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How happy are we? Australia's happiness index

5 minute read
Three women sitting on towels at the beach

Some people describe happiness as seeing their children smile. To others, it’s a house full of cats. Others refer to it as a room without a roof (looking at you, Pharrell). Whatever happiness is to you, it seems Australians need more of it if the World Happiness Report is anything to go by.

No longer just a word on the front of a greeting card, ‘happy’ is now considered an important metric by the United Nations – and governments are paying attention. Given the role governments play in impacting happiness on an individual and community level – after all, their policies impact health care, employment, leisure opportunities and public safety, among other key variables essential to wellbeing – they’re now studying what’s working, and what needs work.

What is the World Happiness Report?

The World Happiness Report ranks 156 countries by how happy their citizens perceive themselves to be and its findings are based on individual ratings across six factors central to wellbeing. The study asks respondents to self-report happiness levels from one to 10 across income, healthy life expectancy, having someone to count on in times of trouble, generosity, freedom, and trust (measured by the absence of corruption in business and government). The countries topping the list had unsurprisingly high scores across all six variables.

It’s compiled and published by the United Nations Sustainable Development Solutions Network, and along with the index, the report contains expert-authored chapters which look into happiness-related issues – think mental illness, the objective benefits of happiness, the importance of ethics and policy implications. The purpose of the report is to encourage governments to create policies that support the happiness of their citizens and it works alongside documents and research produced by international bodies including the Global Happiness Council.

This year’s World Happiness Report focuses on happiness and the community, looking at how happiness has evolved over the past dozen years, with a focus on the technologies, social norms, conflicts and government policies that have driven those changes.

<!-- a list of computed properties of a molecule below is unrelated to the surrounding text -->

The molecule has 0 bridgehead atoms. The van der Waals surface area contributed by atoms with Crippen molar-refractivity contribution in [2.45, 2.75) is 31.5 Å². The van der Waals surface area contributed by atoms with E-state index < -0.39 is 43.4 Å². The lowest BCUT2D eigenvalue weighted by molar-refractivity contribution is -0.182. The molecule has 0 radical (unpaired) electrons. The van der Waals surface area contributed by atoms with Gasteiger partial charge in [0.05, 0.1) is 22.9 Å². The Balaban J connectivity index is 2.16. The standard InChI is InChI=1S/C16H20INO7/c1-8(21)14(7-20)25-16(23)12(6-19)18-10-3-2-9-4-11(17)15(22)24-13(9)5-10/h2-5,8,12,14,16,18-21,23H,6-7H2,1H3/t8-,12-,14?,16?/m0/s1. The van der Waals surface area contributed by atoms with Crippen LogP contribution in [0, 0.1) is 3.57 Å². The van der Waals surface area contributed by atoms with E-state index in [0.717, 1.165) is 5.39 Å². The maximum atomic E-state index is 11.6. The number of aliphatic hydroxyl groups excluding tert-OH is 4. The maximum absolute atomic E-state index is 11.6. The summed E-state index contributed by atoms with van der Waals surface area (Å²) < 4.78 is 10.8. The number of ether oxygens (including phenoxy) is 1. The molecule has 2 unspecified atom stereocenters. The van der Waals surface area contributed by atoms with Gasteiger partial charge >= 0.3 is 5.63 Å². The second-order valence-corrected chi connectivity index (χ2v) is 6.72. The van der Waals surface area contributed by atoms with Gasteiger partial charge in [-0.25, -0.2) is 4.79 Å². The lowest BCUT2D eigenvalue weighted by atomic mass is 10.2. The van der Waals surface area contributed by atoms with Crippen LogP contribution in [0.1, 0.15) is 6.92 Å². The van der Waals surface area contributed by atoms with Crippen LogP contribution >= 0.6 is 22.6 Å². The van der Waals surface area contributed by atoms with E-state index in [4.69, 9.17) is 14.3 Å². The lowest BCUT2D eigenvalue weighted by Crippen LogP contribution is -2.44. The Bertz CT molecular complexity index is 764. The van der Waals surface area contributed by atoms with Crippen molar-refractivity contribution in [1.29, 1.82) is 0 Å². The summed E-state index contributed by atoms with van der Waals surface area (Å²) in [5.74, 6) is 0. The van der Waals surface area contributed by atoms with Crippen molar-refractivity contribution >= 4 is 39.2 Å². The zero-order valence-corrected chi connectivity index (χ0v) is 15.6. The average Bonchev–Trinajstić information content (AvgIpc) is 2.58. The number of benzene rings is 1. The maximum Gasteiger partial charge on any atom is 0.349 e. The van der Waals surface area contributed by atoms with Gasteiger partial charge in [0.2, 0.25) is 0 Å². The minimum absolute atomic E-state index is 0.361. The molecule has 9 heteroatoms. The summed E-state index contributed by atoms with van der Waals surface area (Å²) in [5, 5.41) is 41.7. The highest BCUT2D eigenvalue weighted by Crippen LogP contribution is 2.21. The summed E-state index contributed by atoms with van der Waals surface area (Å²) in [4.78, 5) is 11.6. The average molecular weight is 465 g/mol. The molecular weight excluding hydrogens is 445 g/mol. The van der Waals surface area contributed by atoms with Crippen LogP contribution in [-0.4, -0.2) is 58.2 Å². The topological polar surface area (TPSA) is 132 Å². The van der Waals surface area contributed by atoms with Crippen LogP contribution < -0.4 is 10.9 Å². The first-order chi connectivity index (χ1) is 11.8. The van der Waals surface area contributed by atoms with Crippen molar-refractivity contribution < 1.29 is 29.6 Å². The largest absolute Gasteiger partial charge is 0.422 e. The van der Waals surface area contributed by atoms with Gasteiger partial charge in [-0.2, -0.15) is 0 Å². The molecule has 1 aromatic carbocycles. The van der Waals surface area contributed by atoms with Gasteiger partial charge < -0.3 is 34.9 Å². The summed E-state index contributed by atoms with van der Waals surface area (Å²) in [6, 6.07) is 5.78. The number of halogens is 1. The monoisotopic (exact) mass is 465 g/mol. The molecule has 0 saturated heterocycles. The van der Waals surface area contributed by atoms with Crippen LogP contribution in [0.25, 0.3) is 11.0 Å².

Two women in a public swimming pool wearing swimming caps

How happy is Australia?

Sitting in 11th place, Australia has moved down two places since 2016, so it appears we could use some improvement. On the scale of zero to 10 (zero being the unhappiest, 10 being the happiest), Australia scored a 7.23. Over the span of 2013 to today, we peaked in 2013 at 7.35, with an average over the six years of 7.29. The ten countries topping the list this year are:

  1. Finland
  2. Denmark
  3. Norway
  4. Iceland
  5. Netherlands
  6. Switzerland
  7. Sweden
  8. New Zealand
  9. Canada
  10. Austria

Tips to improve happiness

The biggest predictor of happiness is the quality of our relationships, says clinical psychotherapist Natajsa Wagner. She reiterates that quality, not quantity is the key – how valued, safe and connected we feel, and if there is reciprocity (a balance of give and take in the relationship). She adds economists have put price tags on our social relationships and found an increase in happiness attached the following values:

  • Volunteering is equivalent to adding $50,000 to your balance.
  • Seeing a friend ‘most days’ is equivalent to adding $100,000 to your balance.
  • Losing an important relationship is equivalent to losing $90,000.

Aside from putting time into our relationships with others (and prioritising good relationships over those that leave us drained), here are other ways to keep your happiness in balance:

  • Help others
    Stats and studies show altruism, or helping others, triggers happiness and sparks the same parts of the brain as sex and good food. In fact, researchers from Harvard University showed those who gave contributions of time or money were “42 percent more likely to be happy” than those who did not. Bonus points for choosing a task or charity meaningful to you, or engaging skills you enjoy using – for example, cooking or spending time with animals.

  • Get enough exercise
    Vigorous physical exercise releases endorphins and serotonin – both ‘happy hormones’. Get out into the fresh air with a hike or walk alongside water and get an additional buzz from the fresh air and nature.

  • Do something you enjoy on a regular basis
    Be it artistic, physical, or even more sedate pursuits. Research shows that people with hobbies are less likely to suffer from stress, low mood, and depression. A study from the Australian Psychological Society recently found four out of five participants reported listening to music or spending time on a hobby was effective in reducing stress.

  • Get enough sleep
    Research suggests those that sleep well have a more positive outlook on life.

For some of us, increasing our happiness is harder than being in an aforementioned house of felines and it’s nothing to be ashamed of. If ‘getting happy’ is hard for you or you’re feeling stuck, make an appointment with your GP for advice. At nib, we have a number of covers that provide benefits for psychology and we also offer eligible members access to our Mindstep program – a six-week phone-based mental health program that includes one-on-one coaching and practical tips.

For more information head to our health management programs page or fill out our online enquiry form and we’ll be in touch to discuss your situation.

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